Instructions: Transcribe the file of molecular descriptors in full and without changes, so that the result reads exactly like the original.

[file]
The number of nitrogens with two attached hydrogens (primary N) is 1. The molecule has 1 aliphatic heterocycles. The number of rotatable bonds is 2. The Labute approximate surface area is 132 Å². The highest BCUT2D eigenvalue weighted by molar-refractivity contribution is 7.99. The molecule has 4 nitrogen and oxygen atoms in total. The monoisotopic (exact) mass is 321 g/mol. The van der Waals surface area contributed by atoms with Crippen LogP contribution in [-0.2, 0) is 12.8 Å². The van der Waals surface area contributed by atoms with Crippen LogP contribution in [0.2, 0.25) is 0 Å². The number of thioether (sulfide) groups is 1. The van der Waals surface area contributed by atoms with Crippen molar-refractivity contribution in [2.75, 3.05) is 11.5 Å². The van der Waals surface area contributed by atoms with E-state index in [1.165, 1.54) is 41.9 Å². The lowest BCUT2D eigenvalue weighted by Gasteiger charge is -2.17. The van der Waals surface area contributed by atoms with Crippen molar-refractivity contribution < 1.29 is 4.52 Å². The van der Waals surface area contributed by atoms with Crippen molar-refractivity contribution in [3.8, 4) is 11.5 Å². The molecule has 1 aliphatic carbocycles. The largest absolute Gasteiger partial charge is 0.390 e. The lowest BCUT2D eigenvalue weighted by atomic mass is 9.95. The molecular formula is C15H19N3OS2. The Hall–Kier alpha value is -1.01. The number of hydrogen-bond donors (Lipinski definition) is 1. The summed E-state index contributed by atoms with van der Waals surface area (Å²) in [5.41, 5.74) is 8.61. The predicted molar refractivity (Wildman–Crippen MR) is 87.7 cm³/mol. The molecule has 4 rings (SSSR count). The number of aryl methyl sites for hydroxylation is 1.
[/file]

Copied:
The number of nitrogens with two attached hydrogens (primary N) is 1. The molecule has 1 aliphatic heterocycles. The number of rotatable bonds is 2. The Labute approximate surface area is 132 Å². The highest BCUT2D eigenvalue weighted by molar-refractivity contribution is 7.99. The molecule has 4 nitrogen and oxygen atoms in total. The monoisotopic (exact) mass is 321 g/mol. The van der Waals surface area contributed by atoms with Crippen LogP contribution in [-0.2, 0) is 12.8 Å². The van der Waals surface area contributed by atoms with Crippen LogP contribution in [0.2, 0.25) is 0 Å². The number of thioether (sulfide) groups is 1. The van der Waals surface area contributed by atoms with Crippen molar-refractivity contribution in [2.75, 3.05) is 11.5 Å². The van der Waals surface area contributed by atoms with E-state index in [1.165, 1.54) is 41.9 Å². The lowest BCUT2D eigenvalue weighted by Gasteiger charge is -2.17. The van der Waals surface area contributed by atoms with Crippen molar-refractivity contribution < 1.29 is 4.52 Å². The van der Waals surface area contributed by atoms with Crippen molar-refractivity contribution in [3.8, 4) is 11.5 Å². The molecule has 1 aliphatic carbocycles. The largest absolute Gasteiger partial charge is 0.390 e. The lowest BCUT2D eigenvalue weighted by atomic mass is 9.95. The molecular formula is C15H19N3OS2. The Hall–Kier alpha value is -1.01. The number of hydrogen-bond donors (Lipinski definition) is 1. The summed E-state index contributed by atoms with van der Waals surface area (Å²) in [5.41, 5.74) is 8.61. The predicted molar refractivity (Wildman–Crippen MR) is 87.7 cm³/mol. The molecule has 4 rings (SSSR count). The number of aryl methyl sites for hydroxylation is 1.